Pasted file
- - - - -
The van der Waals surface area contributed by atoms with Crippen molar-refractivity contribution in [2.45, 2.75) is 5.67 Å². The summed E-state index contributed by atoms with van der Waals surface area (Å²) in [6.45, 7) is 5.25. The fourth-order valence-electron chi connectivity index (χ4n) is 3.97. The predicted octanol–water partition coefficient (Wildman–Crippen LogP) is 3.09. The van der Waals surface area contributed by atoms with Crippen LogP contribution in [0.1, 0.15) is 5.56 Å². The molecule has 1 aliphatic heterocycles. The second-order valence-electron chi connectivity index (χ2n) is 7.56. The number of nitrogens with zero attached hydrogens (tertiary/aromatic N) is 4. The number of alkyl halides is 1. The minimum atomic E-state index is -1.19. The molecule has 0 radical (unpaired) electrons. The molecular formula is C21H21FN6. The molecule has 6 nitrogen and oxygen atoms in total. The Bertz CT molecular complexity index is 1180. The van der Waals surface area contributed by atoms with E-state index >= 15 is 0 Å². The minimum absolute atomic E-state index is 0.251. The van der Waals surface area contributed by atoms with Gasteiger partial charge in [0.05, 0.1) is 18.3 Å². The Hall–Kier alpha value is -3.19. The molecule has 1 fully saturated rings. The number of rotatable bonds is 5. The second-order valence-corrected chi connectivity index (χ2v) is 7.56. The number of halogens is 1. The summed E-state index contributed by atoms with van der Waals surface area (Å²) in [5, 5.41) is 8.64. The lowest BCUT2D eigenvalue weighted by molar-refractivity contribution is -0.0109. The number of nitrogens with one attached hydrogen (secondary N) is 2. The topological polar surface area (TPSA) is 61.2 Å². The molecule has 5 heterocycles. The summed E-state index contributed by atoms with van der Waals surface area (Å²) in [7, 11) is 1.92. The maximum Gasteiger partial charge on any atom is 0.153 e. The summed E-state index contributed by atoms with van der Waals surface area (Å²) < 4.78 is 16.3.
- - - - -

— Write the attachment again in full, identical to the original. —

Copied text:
The van der Waals surface area contributed by atoms with Crippen molar-refractivity contribution in [2.45, 2.75) is 5.67 Å². The summed E-state index contributed by atoms with van der Waals surface area (Å²) in [6.45, 7) is 5.25. The fourth-order valence-electron chi connectivity index (χ4n) is 3.97. The predicted octanol–water partition coefficient (Wildman–Crippen LogP) is 3.09. The van der Waals surface area contributed by atoms with Crippen LogP contribution in [0.1, 0.15) is 5.56 Å². The molecule has 1 aliphatic heterocycles. The second-order valence-electron chi connectivity index (χ2n) is 7.56. The number of nitrogens with zero attached hydrogens (tertiary/aromatic N) is 4. The number of alkyl halides is 1. The minimum atomic E-state index is -1.19. The molecule has 0 radical (unpaired) electrons. The molecular formula is C21H21FN6. The molecule has 6 nitrogen and oxygen atoms in total. The Bertz CT molecular complexity index is 1180. The van der Waals surface area contributed by atoms with E-state index >= 15 is 0 Å². The minimum absolute atomic E-state index is 0.251. The van der Waals surface area contributed by atoms with Gasteiger partial charge in [0.05, 0.1) is 18.3 Å². The Hall–Kier alpha value is -3.19. The molecule has 1 fully saturated rings. The number of rotatable bonds is 5. The second-order valence-corrected chi connectivity index (χ2v) is 7.56. The number of halogens is 1. The summed E-state index contributed by atoms with van der Waals surface area (Å²) in [5, 5.41) is 8.64. The lowest BCUT2D eigenvalue weighted by molar-refractivity contribution is -0.0109. The number of nitrogens with one attached hydrogen (secondary N) is 2. The topological polar surface area (TPSA) is 61.2 Å². The molecule has 5 heterocycles. The summed E-state index contributed by atoms with van der Waals surface area (Å²) in [7, 11) is 1.92. The maximum Gasteiger partial charge on any atom is 0.153 e. The summed E-state index contributed by atoms with van der Waals surface area (Å²) < 4.78 is 16.3.